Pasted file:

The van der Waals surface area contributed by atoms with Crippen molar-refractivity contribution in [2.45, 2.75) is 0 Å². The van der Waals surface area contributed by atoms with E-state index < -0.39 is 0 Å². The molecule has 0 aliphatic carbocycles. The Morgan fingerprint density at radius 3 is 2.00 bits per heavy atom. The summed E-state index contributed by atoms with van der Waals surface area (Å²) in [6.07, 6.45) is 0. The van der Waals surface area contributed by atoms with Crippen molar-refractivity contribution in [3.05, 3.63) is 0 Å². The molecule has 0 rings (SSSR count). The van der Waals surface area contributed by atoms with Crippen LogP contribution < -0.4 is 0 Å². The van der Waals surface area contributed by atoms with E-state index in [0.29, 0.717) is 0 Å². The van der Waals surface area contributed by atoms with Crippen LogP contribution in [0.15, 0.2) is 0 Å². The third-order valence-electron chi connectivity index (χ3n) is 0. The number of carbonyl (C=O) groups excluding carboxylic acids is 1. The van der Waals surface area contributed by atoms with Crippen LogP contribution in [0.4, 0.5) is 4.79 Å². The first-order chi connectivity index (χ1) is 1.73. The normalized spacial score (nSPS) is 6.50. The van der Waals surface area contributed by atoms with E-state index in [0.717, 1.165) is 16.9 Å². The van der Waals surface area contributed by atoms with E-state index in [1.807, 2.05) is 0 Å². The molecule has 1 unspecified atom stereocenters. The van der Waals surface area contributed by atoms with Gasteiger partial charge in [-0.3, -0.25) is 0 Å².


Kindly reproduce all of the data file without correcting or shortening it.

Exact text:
The van der Waals surface area contributed by atoms with Crippen molar-refractivity contribution in [2.45, 2.75) is 0 Å². The van der Waals surface area contributed by atoms with E-state index < -0.39 is 0 Å². The molecule has 0 aliphatic carbocycles. The Morgan fingerprint density at radius 3 is 2.00 bits per heavy atom. The summed E-state index contributed by atoms with van der Waals surface area (Å²) in [6.07, 6.45) is 0. The van der Waals surface area contributed by atoms with Crippen molar-refractivity contribution in [3.05, 3.63) is 0 Å². The molecule has 0 rings (SSSR count). The van der Waals surface area contributed by atoms with Crippen LogP contribution < -0.4 is 0 Å². The van der Waals surface area contributed by atoms with E-state index in [0.29, 0.717) is 0 Å². The van der Waals surface area contributed by atoms with Crippen LogP contribution in [0.15, 0.2) is 0 Å². The third-order valence-electron chi connectivity index (χ3n) is 0. The number of carbonyl (C=O) groups excluding carboxylic acids is 1. The van der Waals surface area contributed by atoms with Crippen LogP contribution in [0.4, 0.5) is 4.79 Å². The first-order chi connectivity index (χ1) is 1.73. The normalized spacial score (nSPS) is 6.50. The van der Waals surface area contributed by atoms with E-state index in [0.717, 1.165) is 16.9 Å². The van der Waals surface area contributed by atoms with E-state index in [1.807, 2.05) is 0 Å². The molecule has 1 unspecified atom stereocenters. The van der Waals surface area contributed by atoms with Gasteiger partial charge in [-0.3, -0.25) is 0 Å².